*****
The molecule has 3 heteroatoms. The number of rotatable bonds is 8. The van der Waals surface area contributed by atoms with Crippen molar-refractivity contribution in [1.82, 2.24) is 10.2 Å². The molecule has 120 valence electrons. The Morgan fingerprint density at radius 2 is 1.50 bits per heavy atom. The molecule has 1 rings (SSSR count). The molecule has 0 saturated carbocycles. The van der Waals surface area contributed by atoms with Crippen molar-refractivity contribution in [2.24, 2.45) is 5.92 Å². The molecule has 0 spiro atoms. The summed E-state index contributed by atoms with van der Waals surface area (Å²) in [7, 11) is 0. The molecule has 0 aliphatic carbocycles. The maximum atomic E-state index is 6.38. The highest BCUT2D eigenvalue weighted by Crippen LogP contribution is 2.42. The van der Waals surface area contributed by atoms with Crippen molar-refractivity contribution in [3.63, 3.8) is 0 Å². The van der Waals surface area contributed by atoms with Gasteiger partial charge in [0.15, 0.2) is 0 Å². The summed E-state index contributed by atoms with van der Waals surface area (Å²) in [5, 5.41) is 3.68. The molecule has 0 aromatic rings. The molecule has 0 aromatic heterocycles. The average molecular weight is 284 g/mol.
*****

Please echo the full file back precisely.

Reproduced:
The molecule has 3 heteroatoms. The number of rotatable bonds is 8. The van der Waals surface area contributed by atoms with Crippen molar-refractivity contribution in [1.82, 2.24) is 10.2 Å². The molecule has 120 valence electrons. The Morgan fingerprint density at radius 2 is 1.50 bits per heavy atom. The molecule has 1 rings (SSSR count). The molecule has 0 saturated carbocycles. The van der Waals surface area contributed by atoms with Crippen molar-refractivity contribution in [2.24, 2.45) is 5.92 Å². The molecule has 0 spiro atoms. The summed E-state index contributed by atoms with van der Waals surface area (Å²) in [7, 11) is 0. The molecule has 0 aliphatic carbocycles. The maximum atomic E-state index is 6.38. The highest BCUT2D eigenvalue weighted by Crippen LogP contribution is 2.42. The van der Waals surface area contributed by atoms with Crippen molar-refractivity contribution in [3.63, 3.8) is 0 Å². The van der Waals surface area contributed by atoms with Gasteiger partial charge in [0.15, 0.2) is 0 Å². The summed E-state index contributed by atoms with van der Waals surface area (Å²) in [5, 5.41) is 3.68. The molecule has 0 aromatic rings. The molecule has 0 aromatic heterocycles. The average molecular weight is 284 g/mol.